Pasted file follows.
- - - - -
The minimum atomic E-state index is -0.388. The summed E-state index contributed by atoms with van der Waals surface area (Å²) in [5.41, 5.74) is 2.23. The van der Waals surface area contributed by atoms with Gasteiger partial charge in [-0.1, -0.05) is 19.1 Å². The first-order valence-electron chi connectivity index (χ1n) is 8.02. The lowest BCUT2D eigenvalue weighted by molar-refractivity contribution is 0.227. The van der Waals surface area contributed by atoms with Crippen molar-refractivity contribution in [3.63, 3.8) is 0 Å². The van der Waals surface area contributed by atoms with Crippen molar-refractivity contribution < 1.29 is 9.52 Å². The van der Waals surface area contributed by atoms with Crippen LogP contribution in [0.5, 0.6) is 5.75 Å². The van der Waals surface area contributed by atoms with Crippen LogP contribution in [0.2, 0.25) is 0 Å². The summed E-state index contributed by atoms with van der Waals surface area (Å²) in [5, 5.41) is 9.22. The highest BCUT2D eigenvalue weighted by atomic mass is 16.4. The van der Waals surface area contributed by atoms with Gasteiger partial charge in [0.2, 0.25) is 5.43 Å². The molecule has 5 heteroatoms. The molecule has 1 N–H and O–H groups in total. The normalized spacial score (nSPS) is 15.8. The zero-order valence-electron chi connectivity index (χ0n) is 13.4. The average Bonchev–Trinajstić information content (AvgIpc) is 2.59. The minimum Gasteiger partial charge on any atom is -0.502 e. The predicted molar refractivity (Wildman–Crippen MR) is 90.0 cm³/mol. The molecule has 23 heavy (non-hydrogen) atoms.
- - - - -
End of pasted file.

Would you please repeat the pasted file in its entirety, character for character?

The minimum atomic E-state index is -0.388. The summed E-state index contributed by atoms with van der Waals surface area (Å²) in [5.41, 5.74) is 2.23. The van der Waals surface area contributed by atoms with Gasteiger partial charge in [-0.1, -0.05) is 19.1 Å². The first-order valence-electron chi connectivity index (χ1n) is 8.02. The lowest BCUT2D eigenvalue weighted by molar-refractivity contribution is 0.227. The van der Waals surface area contributed by atoms with Crippen molar-refractivity contribution in [3.63, 3.8) is 0 Å². The van der Waals surface area contributed by atoms with Crippen molar-refractivity contribution < 1.29 is 9.52 Å². The van der Waals surface area contributed by atoms with Crippen LogP contribution in [0.5, 0.6) is 5.75 Å². The van der Waals surface area contributed by atoms with Crippen LogP contribution in [0.2, 0.25) is 0 Å². The summed E-state index contributed by atoms with van der Waals surface area (Å²) in [5, 5.41) is 9.22. The highest BCUT2D eigenvalue weighted by atomic mass is 16.4. The van der Waals surface area contributed by atoms with Gasteiger partial charge in [0.2, 0.25) is 5.43 Å². The molecule has 5 heteroatoms. The molecule has 1 N–H and O–H groups in total. The normalized spacial score (nSPS) is 15.8. The zero-order valence-electron chi connectivity index (χ0n) is 13.4. The average Bonchev–Trinajstić information content (AvgIpc) is 2.59. The minimum Gasteiger partial charge on any atom is -0.502 e. The predicted molar refractivity (Wildman–Crippen MR) is 90.0 cm³/mol. The molecule has 23 heavy (non-hydrogen) atoms.